The most apparent benefit to high school sports is physical activity, but there are other perks too—high school sports make dropping out of school less likely, and participants are more likely to go to college. That’s all great, but it’s no exaggeration to say that school sports take a lot of effort and hard work; but which high school sport is the most difficult? Does wrestling take home the gold in terms of sheer difficulty?
Wrestling is the hardest sport in high school, though it’s subjective. Wrestlers have to meet a stringent weight requirement, often cutting large amounts of weight to do so. They also need to juggle weightlifting, cardio, and practice and rarely get recognition for their time in the wrestling room.
This article will explain why wrestling is the most demanding high school sport. Specifically, we’ll go over how difficult it can be to maintain the proper weight, what training consists of, how wrestlers have to learn to manage their time properly, and how stressful wrestling can be.
Why Is Wrestling the Hardest High School Sport?
There are three significant factors high school wrestlers have to contend with if they want to succeed. These include:
- Maintaining the proper weight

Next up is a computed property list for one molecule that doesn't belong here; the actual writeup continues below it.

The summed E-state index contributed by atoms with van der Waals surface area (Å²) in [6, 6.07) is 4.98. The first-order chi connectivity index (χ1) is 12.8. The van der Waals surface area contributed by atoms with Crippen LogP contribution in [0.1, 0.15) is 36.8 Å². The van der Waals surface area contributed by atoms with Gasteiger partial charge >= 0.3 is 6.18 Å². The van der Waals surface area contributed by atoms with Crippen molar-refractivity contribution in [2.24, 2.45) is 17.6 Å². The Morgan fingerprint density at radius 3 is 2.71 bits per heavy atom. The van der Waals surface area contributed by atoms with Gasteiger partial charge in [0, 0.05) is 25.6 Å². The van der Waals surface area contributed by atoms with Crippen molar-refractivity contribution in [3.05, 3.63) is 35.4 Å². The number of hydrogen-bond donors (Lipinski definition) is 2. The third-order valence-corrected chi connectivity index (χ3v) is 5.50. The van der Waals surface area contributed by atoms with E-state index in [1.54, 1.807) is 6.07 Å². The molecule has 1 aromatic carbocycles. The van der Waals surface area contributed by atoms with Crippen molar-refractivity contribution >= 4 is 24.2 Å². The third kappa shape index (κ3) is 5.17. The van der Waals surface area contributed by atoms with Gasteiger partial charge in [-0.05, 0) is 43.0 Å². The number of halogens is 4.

- Juggling their classwork and social life with practice and working out
- Dealing with the stress that comes with wrestling
Wrestling is hard work, and many people would tell you that they had to put in a lot of effort to become good at the sport. In fact, plenty of guys that try out early in the season will quit the team before the first scheduled match, let alone the end of the season.
If you’re curious about the factors that make high school wrestling a challenging sport, keep reading – we’ll go into greater detail below.
Maintaining the Proper Weight
It takes a tremendous amount of effort—both physical and mental—to become a good wrestler. The first thing we’ll discuss is the effort it takes to maintain a certain weight. To understand, you’ll have to look at The National Federation of State High School Associations (NFNS).
To summarize quickly, the NFNS is an organization that writes and supports competitive rules for most high school sports and US sports activities. We’re mentioning the NFNS because they are the guys that make the general rules for wrestling.
Schools can modify the rules to some extent, but for the most part, there are 14 different weight classes. A student must adhere to a strict diet and fitness plan to maintain a weight measurement that corresponds to their weight class.